The Autonomy Catastrophe: Going from Bad to Worse at HP

by Steve Wildstrom   |   November 20th, 2012

HP logo

Léo Apotheker’s brief, unhappy tenure at Hewlett-Packard is the gift that keeps taking.

The highlights of his 10-month reign, which ended in September, 2011, included a loss of $30 billion in market capitalization, the shuttering of webOS operations,  and turmoil caused by public musing about a possible sale of spin-out of the Personal Systems Group.  His big move to redirect HP: The $12.5 billion purchase of business analytics software company Autonomy.

Oops.

HP announced today, as part of its dismal fourth fiscal quarter financial report that it was writing off $8.8 billion of Autonomy’s grossly inflated value. From the HP release:

 HP recorded a non-cash charge for the impairment of goodwill and intangible assets within its Software segment of approximately $8.8 billion in the fourth quarter of its 2012 fiscal year. The majority of this impairment charge is linked to serious accounting improprieties, disclosure failures and outright misrepresentations at Autonomy Corporation plc that occurred prior to HP’s acquisition of Autonomy and the associated impact of those improprieties, failures and misrepresentations on the expected future financial performance of the Autonomy business over the long-term. The balance of the impairment charge is linked to the recent trading value of HP stock. There will be no cash impact associated with the impairment charge.

Looks like one of the many things Apotheker wasn’t very good at was due diligence. In an uncommonly blunt statement HP accused Autonomy of mischaracterizing “negative margin” sales (i.e., stuff sold at a loss) that made up 10% to 15% of Autonomy’s revenue and inappropriately using licensing transactions with resellers “to inappropriately accelerate revenue recognition, or worse, create revenue where no end-user customer existed at the time of sale. ” With language like “disclosure failures and outright misrepresentations,” I suspect former autonomy executives and investment bankers will be hearing from HP’s lawyers before long. Autonomy founder Mike Lynch joined HP after the acquisition, but left the company in May.

Steve Wildstrom

Steve Wildstrom is veteran technology reporter, writer, and analyst based in the Washington, D.C. area. He created and wrote BusinessWeek’s Technology & You column for 15 years. Since leaving BusinessWeek in the fall of 2009, he has written his own blog, Wildstrom on Tech and has contributed to corporate blogs, including those of Cisco and AMD and also consults for major technology companies.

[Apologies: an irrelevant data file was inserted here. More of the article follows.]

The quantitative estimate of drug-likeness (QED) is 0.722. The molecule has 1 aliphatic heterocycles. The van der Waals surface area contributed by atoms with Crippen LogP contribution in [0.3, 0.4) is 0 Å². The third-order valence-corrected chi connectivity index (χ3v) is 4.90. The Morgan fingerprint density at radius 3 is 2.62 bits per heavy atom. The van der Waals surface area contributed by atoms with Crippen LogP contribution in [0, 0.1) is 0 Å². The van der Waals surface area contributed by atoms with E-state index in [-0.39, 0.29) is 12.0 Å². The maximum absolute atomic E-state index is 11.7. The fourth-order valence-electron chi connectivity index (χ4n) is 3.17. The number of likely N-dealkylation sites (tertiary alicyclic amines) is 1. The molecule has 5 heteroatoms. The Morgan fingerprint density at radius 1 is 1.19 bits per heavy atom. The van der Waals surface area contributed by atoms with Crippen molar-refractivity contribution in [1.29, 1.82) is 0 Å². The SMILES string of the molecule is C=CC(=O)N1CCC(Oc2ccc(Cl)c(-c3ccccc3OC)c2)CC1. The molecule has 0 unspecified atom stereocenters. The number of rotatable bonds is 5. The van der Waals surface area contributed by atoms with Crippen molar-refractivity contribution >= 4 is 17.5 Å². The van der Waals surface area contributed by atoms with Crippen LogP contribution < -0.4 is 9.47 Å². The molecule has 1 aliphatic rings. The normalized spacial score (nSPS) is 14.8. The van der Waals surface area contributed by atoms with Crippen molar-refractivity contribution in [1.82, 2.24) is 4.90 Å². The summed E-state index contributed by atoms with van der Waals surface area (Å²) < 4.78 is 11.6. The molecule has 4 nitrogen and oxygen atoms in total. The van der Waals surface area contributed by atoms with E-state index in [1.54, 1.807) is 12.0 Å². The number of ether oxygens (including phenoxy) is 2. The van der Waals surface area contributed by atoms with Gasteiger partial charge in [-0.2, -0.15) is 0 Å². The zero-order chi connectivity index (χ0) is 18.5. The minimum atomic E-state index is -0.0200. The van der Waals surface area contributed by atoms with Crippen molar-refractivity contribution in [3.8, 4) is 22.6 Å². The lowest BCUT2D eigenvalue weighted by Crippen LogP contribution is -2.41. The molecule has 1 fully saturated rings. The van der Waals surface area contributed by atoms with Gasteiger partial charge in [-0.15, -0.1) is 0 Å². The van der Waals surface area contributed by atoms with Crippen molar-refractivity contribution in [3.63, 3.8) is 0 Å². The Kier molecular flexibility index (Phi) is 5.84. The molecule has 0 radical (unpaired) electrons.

• http://twitter.com/qka qka

    Revolving door CEO Léo Apotheker’s parting gift that just keeps giving.

  • FalKirk

    What a disaster. HP is a tragedy unfolding right before our eyes.

    Although the Autonomy malfeasance is the more immediate disaster, in the long run, I think the failure of webOS was far bigger. With webOS, HP had a chance to actually stand on their own and take on iOS, Android and Windows 8 with a well crafted mobile OS. Apotheker torpedoed webOS and, with it, HP’s last chance of breaking free of Windows. Now HP is, once again, nothing more than one of many hardware manufacturers for a Microsoft that clearly intends to do its own tablet and phone manufacturing in the future.

    As I said, what a disaster.

    • Snake Oil Seller

      Well thats not really true, HP is an ink company thats wants to make, no idea why, make computers. OK it does make good calculators but sooner or later it’s going to have it’s Kodak moment due to it desire to get into a low groth market that it’s not good at.

      WebOs was a distraction, HP’s entire PC bussiness is a plagued donkey that is turning the company into a zombie, as tablets reduce the need for high priced ink, HP dies.

      • steve_wildstrom

        If you look at HP financials, the whole Imaging & Printing operation only accounts for about a quarter of the company’s profits. And printing was in decline before tablets came along, though they will doubtless accelerate the process. Software and services generates the highest margins of any HP operations, so the strategic direction makes sense. The execution, however, has been a catastrophe.

  • Rich

    Steve, as you said awhile ago, somewhere in tech heaven, Bill Hewlett and Dave Packard are crying.

  • http://www.tumblr.com/blog/his-divine-shadow His Shadow

    non-cash charge for the impairment of goodwill and intangible assets

    That’s a very diplomatic way of saying “We are pretty F—ing stupid.”